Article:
6. Dry Bulk Set to Bounce
Consultancy firm Maritime Strategies International (MSI) is forecasting a fourth quarter bounce in dry bulk market earnings, driven by improving iron ore, coal and grain trades. In its latest Dry Bulk Freight Forecaster, MSI sees positive signs beyond the traditional summer lull in chartering activity for both the Capesize and Panamax sectors. However, the geared bulker segment will see slim opportunities with fundamentals weakened by strong vessel deliveries. With the vacation season keeping downwards pressure on earnings in the short term, market sentiment for Capesize spot rates in Q3/4 has dropped over the last month.

7. Filipinos Not Being Protected
Filipinos are the most mistreated seafarers on the high seas. They work long hours every single day on tankers and cargo and cruise ships far away from their families for long periods of time for little money. When Filipino crew members are injured and disabled in accidents or due to the cumulative trauma caused by harsh long-term work conditions, Filipinos are required to return home and accept the minimal payments outlined in a modest schedule of benefits published by the Philippine Overseas Employment Administration (POEA). The new Seafarers’ Protection Act, in reality does not protect the Filipino seafarer.
8. Mast Breaks and Kills Tourists
Three German tourists have died after a ship’s mast broke and fell on them in a northern Dutch port. Friesland provincial police said investigations are under way to establish exactly how the mast broke while the ship was near the port town of Harlingen, 68 miles north of Amsterdam. The victims, whose identities were not immediately released, were part of a family group of 12 Germans on the ship. Harlingen mayor Roel Sluiter called the incident "a terribly tragic accident"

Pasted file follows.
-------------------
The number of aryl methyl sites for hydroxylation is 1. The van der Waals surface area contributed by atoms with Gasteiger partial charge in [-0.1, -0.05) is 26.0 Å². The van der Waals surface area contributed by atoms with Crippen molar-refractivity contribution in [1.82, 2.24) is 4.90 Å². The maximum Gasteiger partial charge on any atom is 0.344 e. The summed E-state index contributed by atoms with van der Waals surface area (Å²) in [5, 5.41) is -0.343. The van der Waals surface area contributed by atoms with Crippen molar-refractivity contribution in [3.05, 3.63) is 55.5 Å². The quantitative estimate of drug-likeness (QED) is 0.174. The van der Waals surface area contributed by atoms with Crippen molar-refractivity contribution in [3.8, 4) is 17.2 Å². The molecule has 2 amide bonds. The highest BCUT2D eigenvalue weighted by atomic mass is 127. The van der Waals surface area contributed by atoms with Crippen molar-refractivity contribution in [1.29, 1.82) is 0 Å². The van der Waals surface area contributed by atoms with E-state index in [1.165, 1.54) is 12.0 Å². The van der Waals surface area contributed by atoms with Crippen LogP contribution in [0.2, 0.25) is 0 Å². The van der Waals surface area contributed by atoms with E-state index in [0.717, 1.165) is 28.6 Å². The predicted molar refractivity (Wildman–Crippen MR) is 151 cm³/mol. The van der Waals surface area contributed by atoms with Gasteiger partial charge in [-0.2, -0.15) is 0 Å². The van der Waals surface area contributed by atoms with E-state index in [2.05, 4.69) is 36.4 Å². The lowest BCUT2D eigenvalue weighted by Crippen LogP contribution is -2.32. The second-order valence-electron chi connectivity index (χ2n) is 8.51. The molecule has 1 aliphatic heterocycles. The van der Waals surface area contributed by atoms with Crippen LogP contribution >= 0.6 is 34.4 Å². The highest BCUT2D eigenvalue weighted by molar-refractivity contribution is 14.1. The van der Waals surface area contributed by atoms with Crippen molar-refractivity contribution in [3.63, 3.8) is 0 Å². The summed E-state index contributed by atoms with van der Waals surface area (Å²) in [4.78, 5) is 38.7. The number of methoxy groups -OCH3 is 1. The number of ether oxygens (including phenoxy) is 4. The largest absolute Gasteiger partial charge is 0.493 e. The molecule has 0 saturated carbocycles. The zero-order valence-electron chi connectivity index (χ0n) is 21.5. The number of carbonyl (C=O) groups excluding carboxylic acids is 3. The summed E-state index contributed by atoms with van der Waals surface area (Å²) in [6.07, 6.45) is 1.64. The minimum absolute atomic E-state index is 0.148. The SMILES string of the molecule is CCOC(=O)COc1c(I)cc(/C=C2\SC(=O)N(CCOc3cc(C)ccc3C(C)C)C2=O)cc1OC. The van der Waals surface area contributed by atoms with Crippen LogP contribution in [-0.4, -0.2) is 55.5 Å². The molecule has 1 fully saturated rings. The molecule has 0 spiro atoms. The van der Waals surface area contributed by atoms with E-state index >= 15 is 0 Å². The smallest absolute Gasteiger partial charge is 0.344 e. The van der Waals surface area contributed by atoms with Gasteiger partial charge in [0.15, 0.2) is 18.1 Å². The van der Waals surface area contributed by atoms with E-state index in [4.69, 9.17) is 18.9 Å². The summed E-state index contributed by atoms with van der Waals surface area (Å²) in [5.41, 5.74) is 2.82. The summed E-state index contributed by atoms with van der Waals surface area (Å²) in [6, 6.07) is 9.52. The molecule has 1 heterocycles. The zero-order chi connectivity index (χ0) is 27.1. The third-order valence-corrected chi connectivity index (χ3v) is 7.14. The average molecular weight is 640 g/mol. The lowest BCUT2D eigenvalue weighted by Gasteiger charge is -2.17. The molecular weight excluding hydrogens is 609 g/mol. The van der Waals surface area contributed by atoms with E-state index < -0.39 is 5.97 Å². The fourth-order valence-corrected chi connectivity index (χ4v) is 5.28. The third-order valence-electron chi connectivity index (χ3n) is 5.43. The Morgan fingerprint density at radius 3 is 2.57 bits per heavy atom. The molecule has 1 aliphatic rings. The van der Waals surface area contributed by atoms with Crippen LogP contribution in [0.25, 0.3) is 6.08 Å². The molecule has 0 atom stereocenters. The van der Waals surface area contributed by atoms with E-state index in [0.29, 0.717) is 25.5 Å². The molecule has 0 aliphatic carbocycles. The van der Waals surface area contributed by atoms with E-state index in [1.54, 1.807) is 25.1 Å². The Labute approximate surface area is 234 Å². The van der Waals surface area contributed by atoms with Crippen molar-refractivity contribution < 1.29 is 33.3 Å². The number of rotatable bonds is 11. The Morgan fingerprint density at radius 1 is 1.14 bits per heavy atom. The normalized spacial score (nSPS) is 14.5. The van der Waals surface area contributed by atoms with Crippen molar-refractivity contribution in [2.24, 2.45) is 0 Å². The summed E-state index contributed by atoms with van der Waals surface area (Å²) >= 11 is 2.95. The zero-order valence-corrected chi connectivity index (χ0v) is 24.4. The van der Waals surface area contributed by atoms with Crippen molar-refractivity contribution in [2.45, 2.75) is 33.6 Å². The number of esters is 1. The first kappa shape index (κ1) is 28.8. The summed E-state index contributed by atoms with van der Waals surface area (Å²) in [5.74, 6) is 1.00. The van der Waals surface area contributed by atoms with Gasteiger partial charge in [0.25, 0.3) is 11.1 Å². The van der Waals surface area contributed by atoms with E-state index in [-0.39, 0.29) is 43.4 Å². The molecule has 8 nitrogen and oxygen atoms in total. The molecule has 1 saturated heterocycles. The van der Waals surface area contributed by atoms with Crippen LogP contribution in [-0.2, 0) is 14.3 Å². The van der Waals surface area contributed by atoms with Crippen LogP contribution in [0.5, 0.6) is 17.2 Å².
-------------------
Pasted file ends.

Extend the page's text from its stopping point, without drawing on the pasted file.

9. Submarine Collides with Supply Ship
The ballistic-missile submarine USS Louisiana and a Navy offshore support vessel collided while conducting routine operations in the Strait of Juan de Fuca off the coast of Washington state on Thursday (August 18, 2016), informs  the United States Navy. The collision occurred at 6:00 p.m. There were no injuries to personnel. Assessments of the damage to both the submarine and the U.S. Navy Offshore Support Vessel are being conducted. The incident is currently under investigation. Both ships returned safely to port under their own power.
10. Brokers Swindled Insurer
An executive director who spent more than a decade scamming his marine insurance bosses out of £1.4 million has been jailed for five years. Simon Higginson, 52, and accomplice Lee Willis, 56, pocketed the funds from multinational risk advisors Willis Group Holdings by making a series of false commission claims. The pair, both of Stoke Road in Guildford , used an Ecuadorian company and fake email addresses as part of their elaborate scheme which ran from August 2003 until January 2014. Judge Martin Beddoe jailed Higginson for five years and Willis for four at Southwark Crown Court on Friday (August 19).

Daily news feed from Seacurus Ltd – providers of MLC crew insurance solutions